The most important aspect in changing my palate and diet from vegetarian to vegan was learning more about the egg industry and dairy industry.
The egg industry
Just like the footage above that came out recently from the Iowa hatchery where male chicks were being ground up alive, these industries have inherent violence.
In this instance, the company in question, Hy-Line North America, noted that “instantaneous euthanasia” is a standard practice supported by the animal veterinary and scientific community.
What is “instantaneous euthanasia”? The practice of killing living male chicks in a grinder.
Within the egg industry male chicks are useless, because those chickens are bred to be smaller than ones used for meat, and of course, males don’t lay eggs.
For that reason, millions of male chicks (estimates are around 200 million a year in the United States alone) are killed yearly by grinding or being thrown into dumpsters, still alive and then crushed by other chicks on top of them.
When asked about the incident at the Hy-Line North America plant, a spokesperson for the United Egg Producers, Mitch Head said, “There is, unfortunately, no way to breed eggs that only produce female hens. If someone has a need for 200 million male chicks, we’re happy to provide them to anyone who wants them. But we can find no market, no need.”
As for the egg laying chickens themselves, most live in cages stacked on top of each other with little to no access to the outdoors in spaces so small they can’t spread a wing.
After the chickens are weak, sick, and/or not producing, they’re slaughtered.
Often these are the chickens whose bodies end up in pot pies and soups.
Egg laying chickens are killed when their production declines, regardless of if they are cage-free, free range, organic, or whatever other marketing term is the darling of the day.
For a business to be profitable, it only makes sense to kill those animals who aren’t producing.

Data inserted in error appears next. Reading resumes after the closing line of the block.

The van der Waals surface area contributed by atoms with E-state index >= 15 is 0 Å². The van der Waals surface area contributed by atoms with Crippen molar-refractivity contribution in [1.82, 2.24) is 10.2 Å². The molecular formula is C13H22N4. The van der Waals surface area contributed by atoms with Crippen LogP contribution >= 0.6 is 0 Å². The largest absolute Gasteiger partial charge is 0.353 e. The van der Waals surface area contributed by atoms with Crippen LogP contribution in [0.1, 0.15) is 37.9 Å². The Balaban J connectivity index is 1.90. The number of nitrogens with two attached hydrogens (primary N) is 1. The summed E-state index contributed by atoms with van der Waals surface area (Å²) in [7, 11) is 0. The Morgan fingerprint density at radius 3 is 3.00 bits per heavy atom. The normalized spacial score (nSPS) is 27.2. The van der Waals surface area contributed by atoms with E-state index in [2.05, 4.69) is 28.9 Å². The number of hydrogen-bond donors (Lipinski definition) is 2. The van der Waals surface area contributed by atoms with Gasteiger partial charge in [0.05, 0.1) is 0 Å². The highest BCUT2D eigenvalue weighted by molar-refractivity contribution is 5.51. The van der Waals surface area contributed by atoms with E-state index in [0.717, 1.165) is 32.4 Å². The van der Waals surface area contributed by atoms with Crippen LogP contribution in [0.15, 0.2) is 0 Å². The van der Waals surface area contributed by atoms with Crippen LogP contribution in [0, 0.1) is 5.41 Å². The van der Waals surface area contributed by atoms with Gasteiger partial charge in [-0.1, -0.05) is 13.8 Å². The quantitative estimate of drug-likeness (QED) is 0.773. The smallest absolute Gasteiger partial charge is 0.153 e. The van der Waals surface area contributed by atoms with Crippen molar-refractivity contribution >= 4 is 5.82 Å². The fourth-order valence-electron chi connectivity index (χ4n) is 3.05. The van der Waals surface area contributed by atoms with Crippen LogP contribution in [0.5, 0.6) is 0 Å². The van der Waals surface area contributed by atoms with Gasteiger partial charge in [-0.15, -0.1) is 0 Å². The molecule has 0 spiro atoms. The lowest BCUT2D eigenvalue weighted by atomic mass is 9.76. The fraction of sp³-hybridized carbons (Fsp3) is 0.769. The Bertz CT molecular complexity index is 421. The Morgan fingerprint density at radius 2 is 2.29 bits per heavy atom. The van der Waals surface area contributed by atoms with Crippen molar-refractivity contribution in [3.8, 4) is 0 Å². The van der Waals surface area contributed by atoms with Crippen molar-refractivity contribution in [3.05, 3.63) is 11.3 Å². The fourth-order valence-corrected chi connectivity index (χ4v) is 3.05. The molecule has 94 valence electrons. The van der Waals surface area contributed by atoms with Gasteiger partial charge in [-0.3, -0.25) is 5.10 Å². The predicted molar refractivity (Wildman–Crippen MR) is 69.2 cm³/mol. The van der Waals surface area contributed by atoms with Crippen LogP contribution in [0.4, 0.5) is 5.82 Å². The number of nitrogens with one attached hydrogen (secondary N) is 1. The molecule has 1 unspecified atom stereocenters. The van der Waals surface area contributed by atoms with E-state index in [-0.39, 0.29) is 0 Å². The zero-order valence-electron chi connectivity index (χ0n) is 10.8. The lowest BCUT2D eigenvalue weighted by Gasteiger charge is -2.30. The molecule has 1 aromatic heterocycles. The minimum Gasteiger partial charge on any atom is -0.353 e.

The dairy industry
Most dairy cows spend their lives in dry lots. They are impregnated over and over again, have their babies taken from them again and again, and then when their bodies are worn out, they are slaughtered.
This is true even if the farms are organic. Organic doesn’t protect the animals. It only means that their feed isn’t pesticide-laden.
In animal agriculture where profit is king, we cannot expect the lives of the animals to win out over dollars and cents. It would not be profitable to keep a cow around after her body is weak from years of having babies and giving more milk than she’d naturally produce.
While it might be nice to think that after years of hard service she goes off to live a life relaxing in the sweet grass and laying in the sun, it’s sadly just not accurate.
But what about calcium?
Because of a very powerful dairy industry, when most of us think “calcium,” we think milk, particularly cows’ milk. Ironically, researchers have found that the countries with the highest rates of osteoporosis—including the US and Scandinavian countries—are also the places where people consume the most cows’ milk.
Cows’ milk, like humans’ milk, is produced to help babies grow from small to big in a short span of time. Just as a human baby reaches a point where she doesn’t drink her mother’s milk, when cows are past the age of weaning they get their minerals and nutrients from solid foods.
We’re the only species that drinks the milk of another species, and we’re the only species that drinks milk past the age of weaning. If we don’t drink the milk of our own species after we’re past the age of weaning, why should we continue drinking the milk of another mammal?
What can we do instead?
When we see violence in the world we may feel disheartened, but don’t underestimate what we can do. We have the power to make other choices, and that’s a beautiful thing.
*Photos courtesy of Farm Sanctuary
“Human beings are not born once and for all on the day their mothers give birth to them . . . Life obliges them over and over again to give birth to themselves.” –Gabriel Garcia Marquez